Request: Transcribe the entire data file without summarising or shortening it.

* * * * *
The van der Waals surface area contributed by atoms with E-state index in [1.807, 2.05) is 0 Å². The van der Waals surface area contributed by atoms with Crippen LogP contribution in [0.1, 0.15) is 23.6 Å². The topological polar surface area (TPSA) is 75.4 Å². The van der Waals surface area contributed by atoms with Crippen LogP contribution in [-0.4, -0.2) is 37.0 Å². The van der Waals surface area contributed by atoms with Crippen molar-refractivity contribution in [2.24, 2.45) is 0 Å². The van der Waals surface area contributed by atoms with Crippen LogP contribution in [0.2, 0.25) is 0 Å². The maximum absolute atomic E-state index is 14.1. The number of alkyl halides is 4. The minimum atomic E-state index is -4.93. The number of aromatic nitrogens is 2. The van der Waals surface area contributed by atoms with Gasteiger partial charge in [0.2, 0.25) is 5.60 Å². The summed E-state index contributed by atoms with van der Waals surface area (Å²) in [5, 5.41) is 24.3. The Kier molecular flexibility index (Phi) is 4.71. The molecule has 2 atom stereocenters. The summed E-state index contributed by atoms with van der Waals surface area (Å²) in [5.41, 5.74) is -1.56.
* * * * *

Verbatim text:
The van der Waals surface area contributed by atoms with E-state index in [1.807, 2.05) is 0 Å². The van der Waals surface area contributed by atoms with Crippen LogP contribution in [0.1, 0.15) is 23.6 Å². The topological polar surface area (TPSA) is 75.4 Å². The van der Waals surface area contributed by atoms with Crippen LogP contribution in [-0.4, -0.2) is 37.0 Å². The van der Waals surface area contributed by atoms with Crippen molar-refractivity contribution in [2.24, 2.45) is 0 Å². The van der Waals surface area contributed by atoms with Crippen LogP contribution in [0.2, 0.25) is 0 Å². The maximum absolute atomic E-state index is 14.1. The number of alkyl halides is 4. The minimum atomic E-state index is -4.93. The number of aromatic nitrogens is 2. The van der Waals surface area contributed by atoms with Gasteiger partial charge in [0.2, 0.25) is 5.60 Å². The summed E-state index contributed by atoms with van der Waals surface area (Å²) in [5, 5.41) is 24.3. The Kier molecular flexibility index (Phi) is 4.71. The molecule has 2 atom stereocenters. The summed E-state index contributed by atoms with van der Waals surface area (Å²) in [5.41, 5.74) is -1.56.